The scientific opinions mentioned in section 2 cannot lightly be brushed aside, so it is reasonable to speculate that the number of planets in the galaxy on which intelligent life develops is quite small. However, it has been calculated that any beings which achieved interstellar travel could spread throughout the entire galaxy in a period which is short compared with the age of the solar system. Eric M. Jones, for example, considers 60 million years to be a reasonable estimate. (5) Some writers have used such estimates to argue that the fact that aliens have not taken over the Earth strongly suggests that we are alone in the galaxy.

3.2 Anthropomorphic assumptions

The main weakness of this kind of argument is that it is hopelessly anthropomorphic. It is surely possible to think about extraterrestrial intelligence without having to see it in terms of the Star Wars films and similar space operas. The first race of beings to spread throughout the galaxy would doubtless be aware that they could establish themselves on every habitable planet. But they would also be aware that such a policy would pre-empt the emergence of any other intelligent life forms. Once they had spread throughout the galaxy they would also be in a position to discourage any emergent space voyagers from adopting the traditional space-opera approach to any habitable or inhabited planets which they might encounter.


4.1 Naive versions of the ETH

There are several versions of the ETH and most of them are presented in such a manner in the UFO literature as to discourage any serious enquirer from pursuing the matter any further.

There is the straight anthropomorphic version which sees the ETs as being like us mentally, if not physically. These are the kinds of beings who apparently inhabit the imaginations of writers such as Keyhoe and some of the good old-fashioned American organisations. They are so familiar, from UFO literature and science fiction, that no more need be said about them here.

Then there are the aliens of the UFO cultists, which are more difficult to deal with, as one is not sure whether they are supposed to be physical entities or purely spiritual beings, like angel

4.2 Looking at the question from the ET’s point of view

It seems to me to be unreasonable to assume that beings who have travelled throughout the galaxy for millions of years would treat a newly discovered planet in the same way that we would undoubtedly be treating, say, Mars if it were found to be inhabited or habitable. They would sometimes find it necessary to control, as well as monitor, the activities of other emergent intelligences, but they would have had plenty of time to evolve methods of exquisite subtlety, so that no creature would be aware of their activities unless they decided to reveal themselves.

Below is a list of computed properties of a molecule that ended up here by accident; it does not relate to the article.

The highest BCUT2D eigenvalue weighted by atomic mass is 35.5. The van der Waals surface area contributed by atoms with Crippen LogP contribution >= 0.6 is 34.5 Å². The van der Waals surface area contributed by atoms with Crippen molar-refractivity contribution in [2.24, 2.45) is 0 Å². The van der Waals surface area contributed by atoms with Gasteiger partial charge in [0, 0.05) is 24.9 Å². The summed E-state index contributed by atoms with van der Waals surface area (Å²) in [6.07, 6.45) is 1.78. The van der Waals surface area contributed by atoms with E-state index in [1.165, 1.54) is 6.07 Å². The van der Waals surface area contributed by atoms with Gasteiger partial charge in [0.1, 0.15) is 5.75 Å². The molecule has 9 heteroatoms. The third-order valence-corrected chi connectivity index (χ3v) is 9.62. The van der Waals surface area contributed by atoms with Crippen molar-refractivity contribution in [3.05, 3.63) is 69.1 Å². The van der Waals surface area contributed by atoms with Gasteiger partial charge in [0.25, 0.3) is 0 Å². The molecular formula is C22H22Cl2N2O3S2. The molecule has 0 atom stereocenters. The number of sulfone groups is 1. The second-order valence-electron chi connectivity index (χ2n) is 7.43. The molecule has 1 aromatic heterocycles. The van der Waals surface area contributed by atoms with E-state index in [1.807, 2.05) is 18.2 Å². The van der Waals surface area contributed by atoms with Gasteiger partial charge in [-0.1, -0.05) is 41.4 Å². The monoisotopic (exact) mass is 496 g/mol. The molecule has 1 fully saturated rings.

As a result of the persistence of UFO reports and speculation about them since 1947, a large proportion of the Earth’s population is mentally prepared for the idea of alien contact. It could be argued that the UFO phenomenon has been carefully devised by the ETs in order to prepare us for possible overt contact. It should be possible, by means of a careful study of the pattern of UFO reports, to decide whether or not such an idea should be taken seriously. This possibility has already been discussed – but probably with tongue in cheek – by Vallee. (6)

4.3 A future for the ETH?
There is a clear division between those scientists who are interested in SETI (search for extraterrestrial intelligence) and those who are interested in the study of UFO reports. The SETI scientists are apparently quite happy with the alien intelligences, provided that they remain at a safe distance. Scientists interested in the study of UFO reports tend to be more committed to the idea that they are a version of modern folklore. However, folklore is generally concerned with amazing experiences which are supposed to have happened to “a friend of a friend”, whereas UFO experiences generally happen to identified individuals.

A revival of the ETH would depend on the bringing together of SETI scientists and “serious” ufologists. A possible meeting point might be achieved by considering the ideas of Michael D. Papagiannis, (7) who has advanced the idea that interstellar visitors to the solar system might use the asteroid belt to obtain raw materials for refuelling and refurbishing their fleets. Such visitors, if they exist, would perhaps also be curious about what is happening on Earth. Further study of such ideas might provide the basis for a fruitful exchange of ideas between ufology and SETI.


If UFO reports have nothing to do with extraterrestrial intelligence, then there is no point in pursuing the subject popularly known as ufology. If some UFO reports, or UFO reports in general are manifestations of alien intelligence, then this fact will be obscured by an exclusively psycho-sociological approach. There is a chance that the revival of the ETH, in a more subtle and sophisticated form, might possibly yield interesting results.


Asimov, Isaac. Extraterrestrial Civilizations, London, Pan Books, 1981
Isaacman, Richard and Sagan, Carl. 'Computer simulations of planetary accretion dynamics: sensitivity to initial conditions', Icarus, Vol. 3, 1977, pp 510-533
Budyko, M.I. The Earth’s Climate: Past and Future, London, Academic Press, 1982
Monod, Jacques (trans. Austryn Wainhouse). Chance and Necessity: An Essay on the Natural Philosophy of Modern Biology, London, Collins
Jones, Eric M. 'Estimates of expansion time scales', in Hart, Michael and Zuckerman, Ben (eds), Extraterrestrials: Where Are They?, Pergamon Press, 1982
Vallee, Jacques. UFOs: The Psychic Solution, St Albans, Panther Books, 1982
Papagiannis, Michael D. 'Colonies in the asteroid belt, or a missing term in the Drake equation', in Hart and Zuckerman, op. cit.